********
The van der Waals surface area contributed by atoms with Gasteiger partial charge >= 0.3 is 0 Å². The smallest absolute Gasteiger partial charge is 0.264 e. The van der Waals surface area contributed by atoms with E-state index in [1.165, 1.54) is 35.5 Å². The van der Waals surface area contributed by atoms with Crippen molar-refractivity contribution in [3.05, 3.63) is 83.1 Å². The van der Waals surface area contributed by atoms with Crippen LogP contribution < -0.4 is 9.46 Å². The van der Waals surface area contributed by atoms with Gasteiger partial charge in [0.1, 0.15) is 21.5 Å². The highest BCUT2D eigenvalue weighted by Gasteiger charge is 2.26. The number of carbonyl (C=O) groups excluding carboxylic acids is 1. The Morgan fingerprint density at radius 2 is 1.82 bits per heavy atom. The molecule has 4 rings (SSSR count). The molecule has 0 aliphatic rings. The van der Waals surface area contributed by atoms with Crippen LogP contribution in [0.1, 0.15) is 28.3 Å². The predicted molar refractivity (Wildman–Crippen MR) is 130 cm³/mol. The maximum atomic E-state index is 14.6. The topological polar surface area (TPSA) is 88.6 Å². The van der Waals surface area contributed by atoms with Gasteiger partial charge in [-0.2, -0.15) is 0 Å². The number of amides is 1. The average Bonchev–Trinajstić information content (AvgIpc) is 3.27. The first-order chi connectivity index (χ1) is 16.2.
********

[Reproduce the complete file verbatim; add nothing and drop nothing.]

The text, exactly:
The van der Waals surface area contributed by atoms with Gasteiger partial charge >= 0.3 is 0 Å². The smallest absolute Gasteiger partial charge is 0.264 e. The van der Waals surface area contributed by atoms with E-state index in [1.165, 1.54) is 35.5 Å². The van der Waals surface area contributed by atoms with Crippen molar-refractivity contribution in [3.05, 3.63) is 83.1 Å². The van der Waals surface area contributed by atoms with Crippen LogP contribution < -0.4 is 9.46 Å². The van der Waals surface area contributed by atoms with Gasteiger partial charge in [0.1, 0.15) is 21.5 Å². The highest BCUT2D eigenvalue weighted by Gasteiger charge is 2.26. The number of carbonyl (C=O) groups excluding carboxylic acids is 1. The Morgan fingerprint density at radius 2 is 1.82 bits per heavy atom. The molecule has 4 rings (SSSR count). The molecule has 0 aliphatic rings. The van der Waals surface area contributed by atoms with Crippen LogP contribution in [0.1, 0.15) is 28.3 Å². The predicted molar refractivity (Wildman–Crippen MR) is 130 cm³/mol. The maximum atomic E-state index is 14.6. The topological polar surface area (TPSA) is 88.6 Å². The van der Waals surface area contributed by atoms with Gasteiger partial charge in [-0.2, -0.15) is 0 Å². The number of amides is 1. The average Bonchev–Trinajstić information content (AvgIpc) is 3.27. The first-order chi connectivity index (χ1) is 16.2.